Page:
“Why does this have to be that hostile?” Wyborn asked. “Besides, a connection to the castle might prove an easier takeover.”
Saldis’ mouth dropped and her ire rose. “You had better not be thinking what I think is going through your mind right now, or so help me, Wyborn, I’m leaving. Right now. Tell me.”
Wyborn simply shrugged his shoulders and was answered for by Hamar. “He’s looking at reason before making a rash decision. The smoother, the more peaceful, you can make this the more of a chance of having less of a fight. There will be a skirmish or two, but even with the princesses simply relinquishing-“
“Since when do high born nobles ever simply relinquish? They can’t get along amongst themselves, why would they want to hand over a kingdom to us? They look at us as if we are savages and not someone on equal grounds, simply because we, what, don’t believe that baubles are worth as much and that religion is more important than duty? That strength of mind is a better attribute than a bloodline?”
“Don’t you see?” Wyborn asked. “That is just it. The nobles can not even get along, if we can win over a few children that are now the heirs to the throne we have made some headway.”
“Can you please make some sense of this?” Saldis demanded.
“Wyborn, we are with you no matter what you decide,” Halvor said calmly, “but you do realize you have no middle ground. If we leave, we prepare for them to retaliate, though it could take years. You’ve left them unprepared for an attack and with children as their leaders. Though there is likely a council to guide them, and a higher king that stands behind one of those children. Though by killing the contract holder you might have destroyed any chance they had of marrying a daughter to that man. They may have lost all defense.
“On the other hand, if you want to claim this kingdom as your own, you are leaving yourself weakened by having the heirs left alive. There are too many stories of banishment where they return and destroy everyone because they are able to gather a stronger rebellion, even if it is decades from now.”
“To that regards,” Hamar said thoughtfully, “we could very well have it take decades before a true attack comes at us from this side. Wars do not always take place within a timely matter as we would prefer.”
“We are not barbarians,” Tove said, speaking up for the first time. “We did not come here to mercilessly kill. We already killed the queen and she had nothing to do with the king’s decision to attack us.”
“Because a dying man told us that?” her brother scoffed. “How can you trust his words. He wanted to save his queen, nothing more.”
“Do you believe the princesses have something on this plot?” Tove asked.
“There are innocent lives lost every day,” Saldis shrugged it off. “Three princesses gone is hardly worth the complaining.”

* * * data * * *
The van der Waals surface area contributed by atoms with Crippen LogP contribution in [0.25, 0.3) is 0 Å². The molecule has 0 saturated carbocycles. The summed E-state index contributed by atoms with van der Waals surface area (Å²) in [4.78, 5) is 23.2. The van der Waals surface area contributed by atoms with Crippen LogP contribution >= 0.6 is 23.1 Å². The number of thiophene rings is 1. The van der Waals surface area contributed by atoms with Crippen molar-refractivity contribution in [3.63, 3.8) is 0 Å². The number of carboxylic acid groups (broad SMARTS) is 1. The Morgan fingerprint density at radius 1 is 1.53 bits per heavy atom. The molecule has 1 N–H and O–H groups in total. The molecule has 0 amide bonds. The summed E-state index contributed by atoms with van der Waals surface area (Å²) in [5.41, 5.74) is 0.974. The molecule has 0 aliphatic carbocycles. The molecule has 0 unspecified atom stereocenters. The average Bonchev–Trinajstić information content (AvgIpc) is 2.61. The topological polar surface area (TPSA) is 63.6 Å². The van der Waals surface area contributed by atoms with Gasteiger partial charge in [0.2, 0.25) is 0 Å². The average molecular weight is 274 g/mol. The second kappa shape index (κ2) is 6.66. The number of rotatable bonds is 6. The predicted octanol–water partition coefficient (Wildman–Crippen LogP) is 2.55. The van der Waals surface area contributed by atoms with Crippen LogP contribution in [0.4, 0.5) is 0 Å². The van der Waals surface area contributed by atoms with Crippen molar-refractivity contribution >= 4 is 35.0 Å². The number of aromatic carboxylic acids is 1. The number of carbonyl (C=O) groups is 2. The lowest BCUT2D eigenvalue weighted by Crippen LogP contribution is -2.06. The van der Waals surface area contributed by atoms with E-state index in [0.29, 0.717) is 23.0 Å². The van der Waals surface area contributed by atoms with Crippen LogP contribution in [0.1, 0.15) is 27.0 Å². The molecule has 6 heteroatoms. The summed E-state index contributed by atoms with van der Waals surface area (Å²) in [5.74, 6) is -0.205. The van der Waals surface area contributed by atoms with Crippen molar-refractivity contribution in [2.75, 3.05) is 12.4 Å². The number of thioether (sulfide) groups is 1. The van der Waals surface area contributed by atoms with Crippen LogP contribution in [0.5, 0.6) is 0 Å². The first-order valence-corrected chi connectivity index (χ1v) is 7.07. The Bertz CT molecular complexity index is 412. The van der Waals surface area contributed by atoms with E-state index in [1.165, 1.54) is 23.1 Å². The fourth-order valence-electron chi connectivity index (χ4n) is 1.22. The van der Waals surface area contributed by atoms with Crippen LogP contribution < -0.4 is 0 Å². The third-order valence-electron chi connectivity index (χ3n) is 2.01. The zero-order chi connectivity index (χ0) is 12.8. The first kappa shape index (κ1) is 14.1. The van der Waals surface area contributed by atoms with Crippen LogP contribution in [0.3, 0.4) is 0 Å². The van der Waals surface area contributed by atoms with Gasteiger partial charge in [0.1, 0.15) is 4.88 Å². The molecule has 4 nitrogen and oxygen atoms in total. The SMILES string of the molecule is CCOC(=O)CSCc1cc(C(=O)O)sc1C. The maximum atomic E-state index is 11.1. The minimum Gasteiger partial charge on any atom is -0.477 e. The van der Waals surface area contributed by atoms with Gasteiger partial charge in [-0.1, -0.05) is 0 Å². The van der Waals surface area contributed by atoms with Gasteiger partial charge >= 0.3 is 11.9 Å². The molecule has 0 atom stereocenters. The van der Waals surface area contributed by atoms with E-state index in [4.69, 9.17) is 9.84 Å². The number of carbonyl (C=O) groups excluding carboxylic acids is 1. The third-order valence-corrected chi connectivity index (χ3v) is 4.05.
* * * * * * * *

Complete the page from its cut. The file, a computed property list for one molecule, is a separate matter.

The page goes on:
“It might be worth it if it means more men are lost on our end for it,” Tove whispered. “We might only scare them into planning it out better.”
“There are many what-if scenarios,” Wyborn took control again. “It is why I do not want to make a rash decision.”
Saldis finally threw herself back into her chair, crossing her arms over her chest and planting her feet firmly on the floor, ready to rise again at any moment. “The whole decision to come here was rash. You went from leader to war-maker in a matter of days. You are chieftain, and sometimes decisions must be immediate, especially if you are making them with only your own council to go by. The elders didn’t agree and stayed behind, the council didn’t agree and stayed behind, yet you did this anyway. You made a decision, without thinking it through, and it was the right one.”
Wyborn fingered the piece of metal on the chord hanging from his neck. “I will make a quick decision, but it will not be immediate. A day to think is not a bad thing after a night of battle.”
A throat cleared and everyone looked to Vili in the corner, the dark figure who had stayed silent throughout the debating. “What not one of you has stopped to consider is that we might, if anything, be able to get answers from one of the princesses. And, instead of killing them, or banishing them, we can simply send them back to our home as trophies.”
Saldis let out a growl that had some of the men chuckling. Wyborn did the right thing and kept a straight face before drinking the watered-down alcohol and putting the mug down. “I need sleep. I’ll think more about it when I get sleep. Until then no one is to make a decision about the fate of the princesses. Saldis.” It was a clear warning to her. It was not recognition of her feisty temper. She was being ordered. It was not often Wyborn took his path as leader seriously enough to bring it down on Saldis, and he had been leader of this bunch longer than he had been leader of a nation. Saldis bowed her head in submission and allowed her chieftain to walk away from her.